This essay uses ongoing debates about the remedies available for patent infringement to explore some broader questions about normative legal theory. The essay was written for a festschrift for Richard Epstein. Throughout his career, Epstein has systematically defended classical liberal views about property rights, freedom of contract, and private ordering—like the presumption that a patent holder deserves an injunction against ongoing infringement. When that presumption was called into serious question by the Supreme Court’s 2006 decision in eBay v. MercExchange, Epstein defended the traditional presumption on law and economic grounds. We agree with Epstein that injunctions should be a presumptive remedy for patent infringement. But we have learned from Epstein that foundations matter, and we have reservations about the consequentialist and law and economic grounds on which Epstein defends injunctions in patents and property rights more generally. In this essay, we explain why a Lockean theory of rights supplies a more satisfying foundation for property rights and markets than consequentialist and law and economic foundations.2. Prashant Reddy published a post on SpicyIP titled New law to hardcode public interest into injunction jurisprudence. If I understand correctly, the proposed amendment of Indian law would not affect injunctions in all cases, but would make it easier to proceed with infrastructure projects in the face of patent or other lawsuits.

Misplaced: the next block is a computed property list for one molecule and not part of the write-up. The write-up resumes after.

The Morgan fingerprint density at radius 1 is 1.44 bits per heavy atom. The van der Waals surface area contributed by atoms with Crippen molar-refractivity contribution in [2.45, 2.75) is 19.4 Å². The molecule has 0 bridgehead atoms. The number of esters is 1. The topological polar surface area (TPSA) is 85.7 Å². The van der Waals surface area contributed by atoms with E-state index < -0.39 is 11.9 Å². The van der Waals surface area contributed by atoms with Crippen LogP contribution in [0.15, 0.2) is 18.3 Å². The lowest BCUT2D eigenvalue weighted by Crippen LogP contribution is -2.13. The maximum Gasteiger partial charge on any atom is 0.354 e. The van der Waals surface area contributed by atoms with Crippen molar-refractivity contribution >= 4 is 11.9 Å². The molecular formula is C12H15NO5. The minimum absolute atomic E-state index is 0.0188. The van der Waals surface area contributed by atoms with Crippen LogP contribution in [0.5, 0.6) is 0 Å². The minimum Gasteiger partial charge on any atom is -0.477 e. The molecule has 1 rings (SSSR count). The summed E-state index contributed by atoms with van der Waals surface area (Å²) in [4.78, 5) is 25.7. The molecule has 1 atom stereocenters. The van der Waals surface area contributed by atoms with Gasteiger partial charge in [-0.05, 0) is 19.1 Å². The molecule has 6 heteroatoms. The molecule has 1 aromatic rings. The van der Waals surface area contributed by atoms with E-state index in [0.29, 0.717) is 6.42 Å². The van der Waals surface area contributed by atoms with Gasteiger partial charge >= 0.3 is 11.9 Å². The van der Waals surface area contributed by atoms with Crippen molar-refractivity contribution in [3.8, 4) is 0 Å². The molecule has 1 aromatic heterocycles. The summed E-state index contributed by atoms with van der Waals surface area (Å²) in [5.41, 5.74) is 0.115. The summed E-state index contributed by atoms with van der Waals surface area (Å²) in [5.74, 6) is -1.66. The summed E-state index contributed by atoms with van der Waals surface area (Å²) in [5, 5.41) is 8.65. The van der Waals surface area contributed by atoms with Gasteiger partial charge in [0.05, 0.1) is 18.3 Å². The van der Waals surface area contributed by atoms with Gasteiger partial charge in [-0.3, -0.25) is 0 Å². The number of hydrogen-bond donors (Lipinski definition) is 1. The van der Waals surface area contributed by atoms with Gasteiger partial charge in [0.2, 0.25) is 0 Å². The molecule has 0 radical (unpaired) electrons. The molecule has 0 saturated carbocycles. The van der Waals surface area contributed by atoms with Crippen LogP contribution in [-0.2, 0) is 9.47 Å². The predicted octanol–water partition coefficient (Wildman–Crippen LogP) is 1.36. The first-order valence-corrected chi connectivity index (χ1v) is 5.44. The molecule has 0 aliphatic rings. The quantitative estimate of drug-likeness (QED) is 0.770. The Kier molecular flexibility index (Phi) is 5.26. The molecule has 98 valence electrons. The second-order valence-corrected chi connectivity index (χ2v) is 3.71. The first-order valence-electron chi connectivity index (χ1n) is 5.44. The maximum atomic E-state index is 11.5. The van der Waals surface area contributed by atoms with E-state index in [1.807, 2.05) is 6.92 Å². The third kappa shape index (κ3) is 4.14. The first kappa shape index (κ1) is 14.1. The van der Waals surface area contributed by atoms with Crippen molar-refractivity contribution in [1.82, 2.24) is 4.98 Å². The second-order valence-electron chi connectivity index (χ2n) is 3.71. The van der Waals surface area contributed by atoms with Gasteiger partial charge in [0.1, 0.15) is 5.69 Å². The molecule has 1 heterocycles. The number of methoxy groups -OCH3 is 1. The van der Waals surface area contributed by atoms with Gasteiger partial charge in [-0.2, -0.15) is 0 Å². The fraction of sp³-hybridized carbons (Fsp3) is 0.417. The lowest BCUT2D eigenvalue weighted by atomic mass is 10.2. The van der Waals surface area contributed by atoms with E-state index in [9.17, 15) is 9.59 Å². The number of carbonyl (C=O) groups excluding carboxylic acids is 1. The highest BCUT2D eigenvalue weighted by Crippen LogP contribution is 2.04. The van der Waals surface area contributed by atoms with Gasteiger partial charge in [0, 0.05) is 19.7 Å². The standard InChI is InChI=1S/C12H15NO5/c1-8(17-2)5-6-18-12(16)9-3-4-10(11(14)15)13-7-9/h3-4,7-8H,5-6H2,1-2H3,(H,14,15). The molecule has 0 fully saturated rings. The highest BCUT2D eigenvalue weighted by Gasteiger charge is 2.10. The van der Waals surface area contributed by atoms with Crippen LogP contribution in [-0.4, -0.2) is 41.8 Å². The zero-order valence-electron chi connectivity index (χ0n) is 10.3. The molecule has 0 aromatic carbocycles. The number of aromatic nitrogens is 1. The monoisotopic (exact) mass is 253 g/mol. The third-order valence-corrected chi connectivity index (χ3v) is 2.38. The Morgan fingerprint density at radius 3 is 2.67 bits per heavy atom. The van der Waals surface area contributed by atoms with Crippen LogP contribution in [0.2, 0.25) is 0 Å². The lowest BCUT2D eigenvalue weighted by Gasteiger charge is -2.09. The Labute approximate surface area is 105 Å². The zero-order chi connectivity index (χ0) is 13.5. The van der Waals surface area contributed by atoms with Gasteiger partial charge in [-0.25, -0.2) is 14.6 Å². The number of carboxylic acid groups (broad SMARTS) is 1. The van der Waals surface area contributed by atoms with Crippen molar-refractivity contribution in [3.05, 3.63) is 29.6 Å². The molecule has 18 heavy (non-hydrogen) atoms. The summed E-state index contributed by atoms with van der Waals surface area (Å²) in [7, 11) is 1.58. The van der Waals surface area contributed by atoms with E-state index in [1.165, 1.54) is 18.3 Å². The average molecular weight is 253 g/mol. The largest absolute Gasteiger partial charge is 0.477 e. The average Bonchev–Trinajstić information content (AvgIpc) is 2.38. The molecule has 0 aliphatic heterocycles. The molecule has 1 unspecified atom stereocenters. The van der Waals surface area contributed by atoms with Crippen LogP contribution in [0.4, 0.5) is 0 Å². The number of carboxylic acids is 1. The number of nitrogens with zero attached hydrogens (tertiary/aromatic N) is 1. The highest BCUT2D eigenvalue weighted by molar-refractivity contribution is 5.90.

3. Maximilian Haedicke has published an article titled Vorlagepflichten und vertraulicher Informationen im Patentverletzungsprozess ("Disclosure Obligations and Confidential Information in the Patent Infringement Litigation") in the June 2018 issue of Mitteilungen der deutschen Patentanwälten (pp. 249-55). Here is the abstract (my translation from the German):
In recent times the question of protecting confidential information in patent infringement litigation has become increasingly the focus of attention. Wide-ranging legal means for the protection of secret information are not in place. Nonetheless, a balance must be fashioned involving the protection of the parties to the proceedings (especially with regard to their right to be heard), access to justice, as well as the public interest in a transparent case law and legal development. This essay will discuss under what conditions potentially confidential information is introduced in patent litigation, whether it is adequately protected, and what improvements ought be considered.The issues discussed are beginning to become important in FRAND cases in particular, see, e.g., this post from last month.
4. Cuihong Fan, Byoung Heon Jun, and Elmar G. Wolfstetter have published a paper titled Per Unit vs. Ad Valorem Royalty Licensing, 170 Economic Letters 71 (2018). Here is a link, and here is the abstract:
We consider licensing of non-drastic innovations by a patent holder who interacts with a potential licensee in a downstream market. We compare two kinds of license contracts: per unit and ad valorem royalties, combined with fixed fees. Assuming that antitrust authorities apply the same principle to review ad valorem licensing which they apply to per unit licensing, we show that per unit licensing is more profitable if the licensor is more efficient in using the innovation, whereas ad valorem licensing is more profitable if the licensee is more efficient. This explains why and when these licensing schemes should be observed.
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